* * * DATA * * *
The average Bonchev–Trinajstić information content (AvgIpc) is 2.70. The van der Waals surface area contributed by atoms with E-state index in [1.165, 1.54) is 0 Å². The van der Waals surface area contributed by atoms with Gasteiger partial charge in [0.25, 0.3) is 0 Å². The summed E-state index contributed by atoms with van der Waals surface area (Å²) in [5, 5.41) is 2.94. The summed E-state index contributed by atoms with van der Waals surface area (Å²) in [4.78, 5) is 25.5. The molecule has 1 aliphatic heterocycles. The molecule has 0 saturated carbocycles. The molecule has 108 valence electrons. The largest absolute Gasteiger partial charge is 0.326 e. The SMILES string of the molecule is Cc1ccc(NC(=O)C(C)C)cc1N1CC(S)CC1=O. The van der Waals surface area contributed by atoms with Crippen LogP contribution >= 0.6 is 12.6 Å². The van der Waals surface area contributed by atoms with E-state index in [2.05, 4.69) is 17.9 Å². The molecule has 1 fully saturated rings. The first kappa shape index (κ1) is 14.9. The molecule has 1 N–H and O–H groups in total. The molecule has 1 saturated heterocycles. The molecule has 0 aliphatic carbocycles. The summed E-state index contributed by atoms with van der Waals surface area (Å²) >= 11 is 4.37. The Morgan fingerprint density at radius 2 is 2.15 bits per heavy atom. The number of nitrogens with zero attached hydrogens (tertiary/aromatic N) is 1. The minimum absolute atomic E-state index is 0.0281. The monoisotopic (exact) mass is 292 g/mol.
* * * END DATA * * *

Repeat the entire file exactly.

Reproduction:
The average Bonchev–Trinajstić information content (AvgIpc) is 2.70. The van der Waals surface area contributed by atoms with E-state index in [1.165, 1.54) is 0 Å². The van der Waals surface area contributed by atoms with Gasteiger partial charge in [0.25, 0.3) is 0 Å². The summed E-state index contributed by atoms with van der Waals surface area (Å²) in [5, 5.41) is 2.94. The summed E-state index contributed by atoms with van der Waals surface area (Å²) in [4.78, 5) is 25.5. The molecule has 1 aliphatic heterocycles. The molecule has 0 saturated carbocycles. The molecule has 108 valence electrons. The largest absolute Gasteiger partial charge is 0.326 e. The SMILES string of the molecule is Cc1ccc(NC(=O)C(C)C)cc1N1CC(S)CC1=O. The van der Waals surface area contributed by atoms with Crippen LogP contribution >= 0.6 is 12.6 Å². The van der Waals surface area contributed by atoms with E-state index in [2.05, 4.69) is 17.9 Å². The molecule has 1 fully saturated rings. The first kappa shape index (κ1) is 14.9. The molecule has 1 N–H and O–H groups in total. The molecule has 1 saturated heterocycles. The molecule has 0 aliphatic carbocycles. The summed E-state index contributed by atoms with van der Waals surface area (Å²) >= 11 is 4.37. The Morgan fingerprint density at radius 2 is 2.15 bits per heavy atom. The number of nitrogens with zero attached hydrogens (tertiary/aromatic N) is 1. The minimum absolute atomic E-state index is 0.0281. The monoisotopic (exact) mass is 292 g/mol.